The Anchorage Daily News asked candidates for the Alaska Legislature in Southcentral Alaska to answer a series of issue questions. Read all of them here.
Lance Pruitt | Republican | Occupation: Legislator | Age: 39 | Residence: Anchorage | Relevant experience or prior offices held: House Rep 10 Years (including Majority Leader, Finance Member, Minority Leader); Community Council | www.lancepruitt.com
Why are you running for office?
East Anchorage and Alaska need the experience I have gained over the last 10 years to help guide us through this challenging time. Alaskans also don’t worry about me trying to imply I am something or someone I am not. I continue to be humbled by their support for me representing them, and for that I feel compelled to continue to serve.
The coronavirus pandemic has changed life in Alaska. In addition to ongoing public health threats, the state has seen serious, long-term impacts to its economy and jobs, education system, tourism and the ability for residents to travel. Have state leaders handled the pandemic effectively? Explain.
Some have, some have not. Initial legislation was a compromise despite some people trying to use the pandemic to stuff their agenda down Alaskans throats. Some legislators tried to take portions of the AK Cares Act money to start new programs or fund their priorities. If it had not been for leaders including the Senate Majority and the House Republicans, money, such as the $290 Million for businesses set aside by the Governor, would have ben siphoned off to create brand new long term programs, not specifically related to the pandemic, with temporary funding.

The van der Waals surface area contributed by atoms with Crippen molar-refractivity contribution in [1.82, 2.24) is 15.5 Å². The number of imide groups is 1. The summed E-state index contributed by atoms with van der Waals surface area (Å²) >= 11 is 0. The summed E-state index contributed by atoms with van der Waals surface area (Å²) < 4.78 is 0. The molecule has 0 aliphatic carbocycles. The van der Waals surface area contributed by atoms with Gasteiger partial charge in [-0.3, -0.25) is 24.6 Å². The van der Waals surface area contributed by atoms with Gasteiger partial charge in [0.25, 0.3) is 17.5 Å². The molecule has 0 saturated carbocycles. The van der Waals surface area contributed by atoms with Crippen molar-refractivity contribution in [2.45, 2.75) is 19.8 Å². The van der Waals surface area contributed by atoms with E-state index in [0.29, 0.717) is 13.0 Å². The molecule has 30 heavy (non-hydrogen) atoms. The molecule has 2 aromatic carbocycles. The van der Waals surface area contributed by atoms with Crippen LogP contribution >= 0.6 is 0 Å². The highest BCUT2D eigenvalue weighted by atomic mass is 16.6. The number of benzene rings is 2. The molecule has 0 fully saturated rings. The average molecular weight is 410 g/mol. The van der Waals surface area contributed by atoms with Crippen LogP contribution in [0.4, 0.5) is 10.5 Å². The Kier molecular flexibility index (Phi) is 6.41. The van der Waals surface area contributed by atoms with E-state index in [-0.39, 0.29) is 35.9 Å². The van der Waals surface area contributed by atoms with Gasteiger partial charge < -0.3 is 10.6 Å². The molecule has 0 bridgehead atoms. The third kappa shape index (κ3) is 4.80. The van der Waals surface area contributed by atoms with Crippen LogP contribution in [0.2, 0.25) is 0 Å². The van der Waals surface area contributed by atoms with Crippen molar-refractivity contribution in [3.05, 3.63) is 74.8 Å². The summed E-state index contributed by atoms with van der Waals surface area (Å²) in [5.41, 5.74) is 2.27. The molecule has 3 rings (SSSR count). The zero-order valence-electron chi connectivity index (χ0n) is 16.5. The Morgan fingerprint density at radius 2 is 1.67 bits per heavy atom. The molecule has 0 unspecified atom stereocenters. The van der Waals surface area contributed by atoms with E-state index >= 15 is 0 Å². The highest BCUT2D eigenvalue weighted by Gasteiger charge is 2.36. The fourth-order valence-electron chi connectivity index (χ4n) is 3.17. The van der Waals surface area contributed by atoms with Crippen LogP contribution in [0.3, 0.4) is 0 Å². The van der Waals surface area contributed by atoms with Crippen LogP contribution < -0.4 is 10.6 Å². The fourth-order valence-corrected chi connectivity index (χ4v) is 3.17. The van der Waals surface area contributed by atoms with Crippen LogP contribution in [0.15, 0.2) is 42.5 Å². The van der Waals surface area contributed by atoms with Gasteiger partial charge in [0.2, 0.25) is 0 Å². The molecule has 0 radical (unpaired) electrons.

What role should the state play in repairing economic damage in Alaska from the pandemic?
First establish a Spending Cap. Outside capital is ready to invest but is looking for stability. A spending cap will give an element of stability and predictability. Second use the assets we have such as AIDEA to offer any variety of loans for effected businesses. We can transfer money sitting in unused loan programs sprinkled throughout state balance sheets and consolidate that money for the purpose of providing capital to those hit by the pandemic. Third don’t accelerate the flight of capital by implementing new overreaching taxes on businesses. Finally, I am and will remain against the legislature dictating the investment actions of the Permanent Fund, but the fund is already setting aside money to be invested directly into Alaska. Maybe some of that can be specifically set aside for aiding in recovery.
Describe two pressing issues facing your district. What do you plan to do about them if elected?